In the past several years, a handful of Wisconsin counties became the first nationwide to test repeat drunken drivers for molecular evidence of heavy drinking in nail or blood samples. Researchers say their initial data show that biomarker testing during treatment may help these offenders stay sober longer, keep them from getting rearrested, save counties money — and make roads safer.
“This time, I’m confident, I’m willing, I’m able and I want the sobriety,” says Andrew MacGillis, currently in Fox Lake Correctional Institution on his seventh drunken driving offense. But treatment may prove elusive for MacGillis, who says he has not been offered rehabilitation programs at Fox Lake. Others face a delay or are found noncompliant with court-ordered interviews that qualify them for treatment. Continue Reading
How did Republican backing in a GOP-controlled state, overwhelming public support and virtually no opposition add up to the legislative defeat of a package of drunken driving bills aiming to increase penalties? Continue Reading
More than a dozen bills aimed at addressing drunken driving in Wisconsin were introduced in the 2013-14 legislative session. Almost all failed to pass. Continue Reading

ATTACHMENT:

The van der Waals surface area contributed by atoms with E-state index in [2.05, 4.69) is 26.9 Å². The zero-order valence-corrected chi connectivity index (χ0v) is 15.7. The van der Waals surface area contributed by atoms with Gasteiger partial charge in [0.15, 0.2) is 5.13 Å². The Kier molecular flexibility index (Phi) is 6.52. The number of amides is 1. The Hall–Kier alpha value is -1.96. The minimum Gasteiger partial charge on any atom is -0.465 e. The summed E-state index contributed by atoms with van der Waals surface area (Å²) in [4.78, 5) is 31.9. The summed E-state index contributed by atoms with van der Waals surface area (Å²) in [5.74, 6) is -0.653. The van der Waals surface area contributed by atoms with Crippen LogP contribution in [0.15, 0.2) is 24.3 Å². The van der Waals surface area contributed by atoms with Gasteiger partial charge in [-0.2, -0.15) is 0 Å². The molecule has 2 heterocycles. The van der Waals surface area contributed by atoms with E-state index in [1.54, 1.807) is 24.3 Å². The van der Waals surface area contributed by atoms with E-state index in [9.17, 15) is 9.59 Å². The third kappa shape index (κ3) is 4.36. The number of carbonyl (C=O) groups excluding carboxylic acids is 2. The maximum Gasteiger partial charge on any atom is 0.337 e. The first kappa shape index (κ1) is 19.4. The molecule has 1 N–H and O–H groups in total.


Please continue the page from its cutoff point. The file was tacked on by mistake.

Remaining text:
In their resignation letter, the four accused the Wisconsin Department of Transportation’s Statewide Impaired Driving Task Force of focusing “on interventions that have little impact or are not proven to be effective.” They cited various slights that led them to conclude the state was uninterested in their input. Continue Reading
Two family planning clinics serving low-income women say their operations will be at serious financial risk if state auditors stand firm on claims that they overbilled Medicaid by $3.5 million, largely for birth control drugs and devices.
“My hunch is that if any one of us were audited it would come out the same way. We’re all operating the same way,” said Beth Hartung, president of the Wisconsin Family Planning and Reproductive Health Association. “It would mean, quite frankly, that we would all close.” Continue Reading
An administrative law judge says “massive regulatory failure” led to groundwater contamination in a dairy farming region and the Wisconsin Department of Natural Resources must use its powers to prevent further pollution. Continue Reading
Citing a rash of contaminated wells, the groups point to manure from animal agriculture as the leading risk to the region’s drinking water supplies and therefore the health of residents — and say state and local authorities have not done enough. Continue Reading